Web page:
Review of Tata and the Big Bad Bull by Holly Johnson

This cute children’s story is perfect for a read-aloud or beginning readers. It is a story of determination and overcoming one’s fears, as well as facing a problem head-on but with compassion. It is set on a Caribbean island (it does not say which one), and features Tata, a boy who wants to go to school. The family cannot afford bus fare for a safe trip to school, so he must venture through a field and face a mean bull each day to get to school. Many children will struggle with the concept of not being able to get to school, and this is a great jumping off point for discussions about life in other parts of the world and the struggles that other children face each day.

Tata isn’t successful on his first try to cross the field, but he continues to persevere. This sparks another discussion about character and perseverance. During his quest, he encounters good animals, bad animals disguised as good animals, and good animals disguised as bad animals. He must learn to understand the difference, to see people are more than face value, and to meet everyone that he meets with compassion. *Spoiler alert: He also learns the value of being honest, as the reason the bull is so mean is because he has been done wrong by another one of the animals.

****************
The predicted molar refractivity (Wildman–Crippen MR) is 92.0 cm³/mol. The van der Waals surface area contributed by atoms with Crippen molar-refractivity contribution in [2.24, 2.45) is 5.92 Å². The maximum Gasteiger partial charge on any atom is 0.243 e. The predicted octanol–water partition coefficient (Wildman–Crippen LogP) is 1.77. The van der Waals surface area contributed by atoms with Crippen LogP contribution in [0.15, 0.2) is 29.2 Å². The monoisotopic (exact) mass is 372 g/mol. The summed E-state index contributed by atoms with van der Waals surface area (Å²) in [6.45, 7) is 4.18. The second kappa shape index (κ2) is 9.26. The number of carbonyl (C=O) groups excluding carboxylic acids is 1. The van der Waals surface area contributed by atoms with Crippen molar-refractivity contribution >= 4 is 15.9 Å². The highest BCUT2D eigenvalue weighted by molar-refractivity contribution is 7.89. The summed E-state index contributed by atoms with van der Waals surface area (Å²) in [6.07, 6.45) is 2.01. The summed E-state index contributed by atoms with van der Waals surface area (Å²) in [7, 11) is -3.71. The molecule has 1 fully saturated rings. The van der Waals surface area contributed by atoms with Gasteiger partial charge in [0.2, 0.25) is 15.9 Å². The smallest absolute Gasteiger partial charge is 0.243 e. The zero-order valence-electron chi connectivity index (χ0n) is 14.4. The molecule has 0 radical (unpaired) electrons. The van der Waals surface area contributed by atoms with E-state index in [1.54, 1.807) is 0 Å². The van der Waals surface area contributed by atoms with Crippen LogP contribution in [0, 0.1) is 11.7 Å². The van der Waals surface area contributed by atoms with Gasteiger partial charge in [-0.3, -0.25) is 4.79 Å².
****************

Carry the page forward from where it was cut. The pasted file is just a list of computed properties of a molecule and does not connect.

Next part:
The book is colorfully and beautifully illustrated and written in rhyme, which will appeal to younger readers. The life messages are artfully woven into the story and could easily be glossed over for the youngest of readers. One other aspect of the text that we enjoyed was the onomatopoeia…some of the words are written in fonts that describe the word itself (such as BANG or BUZZ), and this makes reading it a little bit more fun.

Overall, this is an excellent story for toddlers up through upper elementary aged children. It presents good character qualities through the challenges that Tata faces and overcomes. It focuses on the differences and similarities of people (as represented by the different animals) and how we can use words and understanding to bridge them. There are so many huge life lessons tucked into this small children’s book that it is definitely one you’ll want to read multiple times, if for no other reason than to choose a different discussion topic each time.

First published in The Old Schoolhouse.

Holly Johnson reviews books for The Old Schoolhouse.

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